Any early stage VC fund will invest in less than 1% of the startups that they review, so as a startup founder don’t be disappointed if it doesn’t work out from the very first meeting. There are various reasons why an early stage VC fund decides not to invest in a startup at any given point in time.
However in order for startup founders to understand why fundraising doesn’t work out and what they can do with early stage VC’s feedback, I’ve put together the four most common rejection reasons that I’ve heard from both early stage VC’s and startups in the last six years and what these rejection reasons actually mean to you the startup founder.
Wrong stage: too late
An early stage VC typical investment ranges from pre-seed investments of 200K€ up to seed investments of up to 1M€. So if you are raising a Series A above that ticket size (>1M€), then an early stage VC’s is most likely too early stage an professional investor for you. Even though it is possible for an early stage VC to participate in a bigger round with a smaller ticket size, the ownership stake has to be large enough to make sense in terms of fund economics.
So if the early stage VC fund has a different stage focus or it’s simply too small for the round you’re raising, the only possible course of action for you as a startup founder is to approach other funds.
Wrong stage: too early
Even though early stage VC do pre-seed investments, startups are rejected based on the fact that they were too early. To put this statement in context what that means is that the early stage VC couldn’t get confident enough, based on your current traction, that you’re developing the next big thing.
In this case a startup founder should offer to keep early stage VC updated of the meaningful developments. A nice way of address this is by starting a regular email correspondence with potential investors and when you’ve made significant progress with the execution of your business strategy a.k.a. achieving the milestones, a startup founder can ask early stage VC’s whether they would be willing to resume fundraising discussions.
Meaningful progress means a significant growth in user numbers or revenues, an improvement in conversion and/or retention rates or even an amazing new addition to the team. Early stage VC’s will follow-up with startups if they’re interested, since they all have a strong FOMO from the next big thing.
Not a VC case
A lot of the times when early stage VC’s decides not to invest in a great startup is simply because they aren’t confident enough that this startup will be able to satisfy the growth requirements set by the fund economics.
You’ve probably heard about this before, but in order to guarantee returns for their LP’s, an early stage VC fund needs to find and invest in startups that have the potential to be “fund returners”, i.e. the proceeds that the fund receives from an exit scenario should cover the whole fund size.To give a simple example, for an early stage VC fund with 20M€ under management and assuming a 10% share in a startup, the exit proceeds from this investment should be at least 200M€ (10x).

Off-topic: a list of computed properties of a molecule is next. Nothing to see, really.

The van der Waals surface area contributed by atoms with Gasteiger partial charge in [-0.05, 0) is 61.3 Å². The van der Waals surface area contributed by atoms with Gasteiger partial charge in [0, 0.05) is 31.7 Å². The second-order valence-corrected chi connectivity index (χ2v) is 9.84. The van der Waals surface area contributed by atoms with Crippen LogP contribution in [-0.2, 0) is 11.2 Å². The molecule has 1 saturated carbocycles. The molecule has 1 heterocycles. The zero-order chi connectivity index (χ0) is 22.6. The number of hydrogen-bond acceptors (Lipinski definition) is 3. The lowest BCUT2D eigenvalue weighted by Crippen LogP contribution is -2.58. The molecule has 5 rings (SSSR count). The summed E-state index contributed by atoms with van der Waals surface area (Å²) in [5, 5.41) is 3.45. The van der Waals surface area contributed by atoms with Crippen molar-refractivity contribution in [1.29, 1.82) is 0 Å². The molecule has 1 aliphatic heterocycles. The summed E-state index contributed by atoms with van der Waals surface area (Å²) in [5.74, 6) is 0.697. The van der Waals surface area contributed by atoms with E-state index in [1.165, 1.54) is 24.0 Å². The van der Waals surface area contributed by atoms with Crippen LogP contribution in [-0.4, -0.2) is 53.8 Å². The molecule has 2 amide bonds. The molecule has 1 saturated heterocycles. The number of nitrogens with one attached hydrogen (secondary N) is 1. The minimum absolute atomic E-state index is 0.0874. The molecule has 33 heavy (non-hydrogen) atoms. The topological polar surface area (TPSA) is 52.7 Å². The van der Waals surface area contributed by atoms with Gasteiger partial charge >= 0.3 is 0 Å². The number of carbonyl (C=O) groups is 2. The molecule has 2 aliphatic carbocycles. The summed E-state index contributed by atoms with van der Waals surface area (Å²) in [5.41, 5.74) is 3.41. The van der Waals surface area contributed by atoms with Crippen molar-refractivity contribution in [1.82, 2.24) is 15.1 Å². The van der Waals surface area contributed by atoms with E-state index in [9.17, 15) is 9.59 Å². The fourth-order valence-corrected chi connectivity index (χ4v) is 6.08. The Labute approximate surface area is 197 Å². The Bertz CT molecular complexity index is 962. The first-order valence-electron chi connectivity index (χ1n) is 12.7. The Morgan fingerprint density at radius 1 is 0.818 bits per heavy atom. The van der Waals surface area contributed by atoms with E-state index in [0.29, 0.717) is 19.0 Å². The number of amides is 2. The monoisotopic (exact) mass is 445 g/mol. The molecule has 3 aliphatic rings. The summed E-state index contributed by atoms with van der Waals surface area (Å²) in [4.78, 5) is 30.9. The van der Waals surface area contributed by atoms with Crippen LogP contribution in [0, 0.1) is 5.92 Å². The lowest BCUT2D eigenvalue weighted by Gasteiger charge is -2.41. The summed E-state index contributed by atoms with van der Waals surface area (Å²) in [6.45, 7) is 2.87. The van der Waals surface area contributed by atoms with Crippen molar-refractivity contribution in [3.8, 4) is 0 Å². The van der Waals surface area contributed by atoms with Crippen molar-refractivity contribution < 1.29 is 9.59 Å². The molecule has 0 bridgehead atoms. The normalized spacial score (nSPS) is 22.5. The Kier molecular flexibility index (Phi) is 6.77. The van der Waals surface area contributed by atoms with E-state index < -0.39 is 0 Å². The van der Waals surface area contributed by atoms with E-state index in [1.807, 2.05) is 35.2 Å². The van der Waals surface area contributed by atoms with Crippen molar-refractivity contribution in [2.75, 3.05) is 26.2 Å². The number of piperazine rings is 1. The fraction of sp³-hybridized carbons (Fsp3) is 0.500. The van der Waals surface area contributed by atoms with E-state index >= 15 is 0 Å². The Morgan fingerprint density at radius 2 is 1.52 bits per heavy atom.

Many times promising startups are active in industry verticals and markets which simply don’t position these companies for exits in this range (10x) or have founders that don’t seem to be willing to scale their companies in such a way that would make their startup a fund returner. In these cases, the founders might be building great business ventures, but early stage VC’s will not invest in them given that these startups do not fulfill their professional investment requirements.
Not reaching Product Market Fit (PMF)
Sometimes early stage VC’s are not convinced that your startup is on its way to hitting product market fit (PMF). Even though defining what is PMF is unique for each startup, since it differs by industry and business model and there is no single number that a startup must achieve to prove that it has reached it, the general definition of PMF is that you’ve found a solution to a problem that is so relevant to customers that they are willing to pay for it.
If an early stage VC doesn’t believe you’re there yet, it’s either because your startup is too early for an investment or because the early stage VC is not convinced by your current business strategy i.e. your team and your planned execution. Of course early stage VC’s are not always right and many times startup founders know their specific industry verticals or markets better than them.
But if you as a startup founder receive this feedback from more than one early stage VC then the advice is to go back to your paying customers and find out if the pain point that you’ve decided to solve is really big/ significant enough and if the solution you’re offering is really relieving the specific pain point. Then you should continue building your minimum viable product (MVP) that offers the minimum features to solve the specific pain point and constantly iterate on this .
Want to learn more on how-to-do, drop us an email and we will be happy to share our knowledge and insights with you!
Christos Lytras – Managing Partner